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Headword: Theophilos
Adler number: theta,196
Translated headword: Theophilus, Theophilos
Vetting Status: high
emperor of the Romans, son of Michael (II) the Amorian, father of Michael (III). Accepting and renewing the harsh and most abominable heresy of Copronymus,[1] he turned to such godlessness and madness that to no one did he seem to be anything but the deceived and naive follower of that man’s[2] impiety and drunken frenzy, as well as both his tyranny and his thunderstruck stupidity. While bound, then, by the same deceit and madness of those impious and murderous people,[3] who have been around ever since the Manichaean mania[4] and the Arian craze,[5] [influenced thus] he himself also brought a persecution against the church in the same manner. This latter-day Nectanabo[6] had for his heresy a fellow in plots, in arms, and in conspiracy, the patriarch John,[7] but he was more of a mantiarch[8] or demoniarch[9] —- being in actuality the new Apollonius[10] or Balaam[11] appearing in our times, a dish-diviner and an awful oracle of every god-hated action and wonder-working.[12] Having been taught by him the unstable and worthless man became a tried and true servant for the worst business and a ready instrument for the devil. Justly would the Divine Word lay a wretched curse upon these men, as it says: "woe to them, for they have traveled the road of Cain, and for profit they have rushed after the error of Balaam, and they have perished in the rebellion of Korah."[13]
Greek Original:
Theophilos, basileus Rhômaiôn, huios Michaêl tou Amoraiou, patêr Michaêl, hos es tosautên aphilotheïan kai aponoian exôkeilen kai tên tou Koprônumou chalepên kai musarôtatên hairesin diadexamenos kai anakainisas, hôs mêdeni hêttôn ophthênai tês ekeinou dussebeias kai paroinias turannidos te kai embrontêsias ho pephenakismenos kai mataiophrôn. epei oun têi autêi suschetheis tôn asebôn ekeinôn kai palamnaiôn apatêi kai paraplêxiai, tôn ek Manichaïkês manias kai Areianikês lussês hormômenôn palai, diôgmon kai autos kata tês ekklêsias hôsautôs epaneteineto, summustên kai summachon kai sunistora tês haireseôs echôn ho deuteros Nektanabô ton phatriarchên Iannên, mallon de mantiarchên ê daimoniarchên, ton neon ontôs Apollônion ê Balaam, en tois kath' hêmas chronois anaphanenta, lekanomantin kai pasês theostugous praxeôs kai terateias deinon hupo- phêtên. huph' hou kai ta grammata paideutheis ho euripistos kai deilaios hupêretês dokimos echthistôn pragmatôn kai tou diabolou epitêdeion organon gegonen: hous an endikôs ho theios logos eparasaito schetliastikôs phaskôn: ouai autois, hoti têi hodôi tou Kaïn eporeuthêsan kai têi planêi tou Balaam misthou exechuthêsan kai têi antilogiai tou Kore apôlonto. kai ta hexês.
On Theophilus (reigned 829-842) an iconoclast emperor, see web address 1 (Wikipedia), web address 2 ( For his father, Michael II (reigned 820-829), see mu 1140 and web address 3, and for his son, Michael III (reigned 842-867), see web address 4.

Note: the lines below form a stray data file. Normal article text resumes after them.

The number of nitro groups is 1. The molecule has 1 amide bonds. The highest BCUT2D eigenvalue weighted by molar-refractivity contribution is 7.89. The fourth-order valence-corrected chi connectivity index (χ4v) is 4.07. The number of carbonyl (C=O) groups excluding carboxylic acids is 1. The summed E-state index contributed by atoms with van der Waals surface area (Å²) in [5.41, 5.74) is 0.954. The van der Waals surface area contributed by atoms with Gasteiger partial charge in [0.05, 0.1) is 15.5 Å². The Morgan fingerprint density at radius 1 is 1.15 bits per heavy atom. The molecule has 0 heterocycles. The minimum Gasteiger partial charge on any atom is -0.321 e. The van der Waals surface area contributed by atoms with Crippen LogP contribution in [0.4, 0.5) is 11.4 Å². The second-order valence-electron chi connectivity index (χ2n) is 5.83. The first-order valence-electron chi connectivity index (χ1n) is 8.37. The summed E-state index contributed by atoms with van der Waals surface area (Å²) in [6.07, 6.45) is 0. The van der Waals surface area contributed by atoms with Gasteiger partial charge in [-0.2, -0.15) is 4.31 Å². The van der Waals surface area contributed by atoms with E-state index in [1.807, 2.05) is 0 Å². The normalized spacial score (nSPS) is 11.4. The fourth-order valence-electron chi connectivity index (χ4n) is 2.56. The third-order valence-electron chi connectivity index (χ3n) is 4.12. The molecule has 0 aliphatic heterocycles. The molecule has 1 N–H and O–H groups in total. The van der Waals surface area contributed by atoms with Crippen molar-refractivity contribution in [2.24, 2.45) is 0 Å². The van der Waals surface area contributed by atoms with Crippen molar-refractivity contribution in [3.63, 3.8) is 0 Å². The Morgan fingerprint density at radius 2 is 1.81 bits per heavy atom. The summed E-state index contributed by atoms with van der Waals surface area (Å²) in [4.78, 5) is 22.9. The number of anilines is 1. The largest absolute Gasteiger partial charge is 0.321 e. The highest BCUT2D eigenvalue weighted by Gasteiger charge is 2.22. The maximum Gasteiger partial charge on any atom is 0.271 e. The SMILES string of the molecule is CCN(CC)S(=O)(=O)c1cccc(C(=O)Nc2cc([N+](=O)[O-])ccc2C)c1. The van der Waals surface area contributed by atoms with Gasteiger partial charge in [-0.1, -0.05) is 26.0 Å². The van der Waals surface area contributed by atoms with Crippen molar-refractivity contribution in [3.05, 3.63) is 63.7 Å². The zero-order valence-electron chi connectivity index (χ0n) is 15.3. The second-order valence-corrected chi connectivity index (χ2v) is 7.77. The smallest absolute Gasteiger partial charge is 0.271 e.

This entry is from the Chronicon of George the Monk (de Boor, vol. 2, pp. 798-9). Compare also the citation of the passage in Constantine VII, De Virtutibus et Vitiis (Büttner-Wobst & Roos, p. 156) and the adapted version in a continuator of George the Monk (Bekker, pp. 799-800).
[1] Copronymus ('Dung-name') is a polemical title for Constantine V (reigned 741-775). It seems to be a crude parody of a name such as Hieronymus (Jerome = "Holy-name") and has been explained through various stories, for which see the article at web address 5.
[2] i.e. Copronymus'.
[3] i.e. by Copronymus and his kind.
[4] See generally under mu 147.
[5] See generally under alpha 3834, alpha 3835.
[6] Nectanabo (or Nectanebo) II was the last Egyptian pharaoh before Alexander the Great, and according to legend he was a magician and the real father of Alexander. See Hogarth (1896) and/or web address 6.
[7] John VII Hylilas, usually known as John Grammaticus, Patriarch of Constantinople (Jan. 21, 837 - Mar. 4, 843; died before 867). See web address 7.
[8] i.e. leader of seers or sorcerers.
[9] i.e. leader of demons.
[10] Apollonius of Tyana (alpha 3420).
[11] Balaam (cf. pi 2923) as the prototypical wicked man. See web address 8.
[12] *teratei/as ('wonder-working') implies miraculous or magical activity, so it might also be translated as thaumaturgy, sorcery, or the like. The context confirms that it should have a negative connotation here.
[13] Quoting Jude 1:11. On Korah, who rebelled against Moses, see Numbers 16 (& 26:9).
Bekker, I. (1838) Theophanes Continuatus, Ioannes Cameniata, Symeon Magister, Georgius Monachus, Bonn: Weber
de Boor, C. (1904, repr. 1978 corr. by P. Wirth) Georgii monachi chronicon, Leipzig (repr. Stuttgart): Teubner
Büttner-Wobst, T. & Roos, A. G. (1906) Excerpta historica iussu imp. Constantini Porphyrogeniti confecta, vol. 2, excerpta de virtutibus et vitiis, pt. 1, Berlin: Weidmann
Hogarth, D.G. (1896) “Nectanebo, Pharaoh and Magician,” English Historical Review 11.41: 1-12
Associated internet addresses:
Web address 1,
Web address 2,
Web address 3,
Web address 4,
Web address 5,
Web address 6,
Web address 7,
Web address 8
Keywords: biography; Christianity; chronology; dialects, grammar, and etymology; ethics; historiography; history; politics; religion
Translated by: Abram Ring on 1 January 2013@21:40:14.
Vetted by:
David Whitehead (tweaks and cosmetics) on 2 January 2013@03:39:37.
Catharine Roth (coding) on 6 January 2013@23:34:32.
Catharine Roth (re-ordered links) on 11 November 2014@17:06:44.
Catharine Roth (tweaked link 7) on 4 November 2018@01:38:51.


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